Film screening offers students glimpse of history of race relations

2013-04-25T18:30:00Z Film screening offers students glimpse of history of race relationsGregory Tejeda Times Correspondent
April 25, 2013 6:30 pm  • 

CALUMET CITY | Freshman students from Thornton Fractional North High School received a lesson in the history of race relations via an unlikely source Thursday morning: the movie theater.

The students, along with some teachers and Principal Dwayne Evans, took a field trip to Lansing Cinema 8 for a screening of the movie "42," which tells the story of baseball player Jackie Robinson, who broke the race barrier in Major League Baseball when he was chosen to play for the Brooklyn Dodgers in 1947.

The students called the film honest in its depiction of trials Robinson faced as the first African-American in the majors. In one scene, actor Robert Turyk depicts Philadelphia Phillies manager Ben Chapman using an endless stream of racial slurs to try to distract Robinson's game.

"That's just the way things were then," said student Marcus Hicks, adding that he has heard similar stories of such behavior toward African-American people during his studies. "I've heard all of this in school."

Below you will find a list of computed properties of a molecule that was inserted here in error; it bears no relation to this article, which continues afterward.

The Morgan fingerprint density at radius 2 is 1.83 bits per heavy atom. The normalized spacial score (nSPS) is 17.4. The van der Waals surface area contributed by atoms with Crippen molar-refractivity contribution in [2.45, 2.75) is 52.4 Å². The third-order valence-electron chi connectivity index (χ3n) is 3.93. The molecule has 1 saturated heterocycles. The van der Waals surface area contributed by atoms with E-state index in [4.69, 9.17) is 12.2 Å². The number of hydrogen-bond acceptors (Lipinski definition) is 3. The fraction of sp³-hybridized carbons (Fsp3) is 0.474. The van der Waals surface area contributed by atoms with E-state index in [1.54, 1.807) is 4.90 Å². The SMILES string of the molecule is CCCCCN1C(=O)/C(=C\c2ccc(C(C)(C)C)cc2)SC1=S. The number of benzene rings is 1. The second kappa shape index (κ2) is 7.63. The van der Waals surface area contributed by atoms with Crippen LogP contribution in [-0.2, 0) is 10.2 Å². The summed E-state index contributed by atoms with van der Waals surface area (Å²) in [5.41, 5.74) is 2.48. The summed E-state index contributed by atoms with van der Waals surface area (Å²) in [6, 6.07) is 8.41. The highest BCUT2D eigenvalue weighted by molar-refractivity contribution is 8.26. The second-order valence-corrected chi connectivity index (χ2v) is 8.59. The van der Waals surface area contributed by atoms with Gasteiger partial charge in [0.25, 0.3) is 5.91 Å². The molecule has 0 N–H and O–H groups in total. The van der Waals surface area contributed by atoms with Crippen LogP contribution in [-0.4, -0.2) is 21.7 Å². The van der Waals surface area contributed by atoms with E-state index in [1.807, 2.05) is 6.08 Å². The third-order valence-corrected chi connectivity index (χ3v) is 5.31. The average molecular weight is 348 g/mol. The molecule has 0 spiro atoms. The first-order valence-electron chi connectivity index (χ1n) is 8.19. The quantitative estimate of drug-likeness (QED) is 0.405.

Returning to school following the movie, students said they enjoyed the film and were pleased to have a chance to see it.

"It was about what I expected," said Miyah Watson. "No, it didn't offend me. It just seemed like a story about back in the day."

Math teacher Robert Paradise, who was among faculty who accompanied the students, said the film experience wasn't just time away from school. There will be academic work tied to the experience.

Teachers have the opportunity to decide how the film's information and details can be worked into their classrooms, although Paradise said English classes will be asking students to write essays telling their thoughts about the film.

The best of those essays will then be sent to the Jackie Robinson Foundation in New York.

For student Roy Jordan, there was little about the film's story that surprised him, since he had heard similar stories of racial strife from his older family members.

But he was surprised by one of the film's running gags — the idea that Pittsburgh as a city and the Pirates as a ball club were considered a particularly unattractive place to play.

"I didn't know Pittsburgh was that bad," he said.

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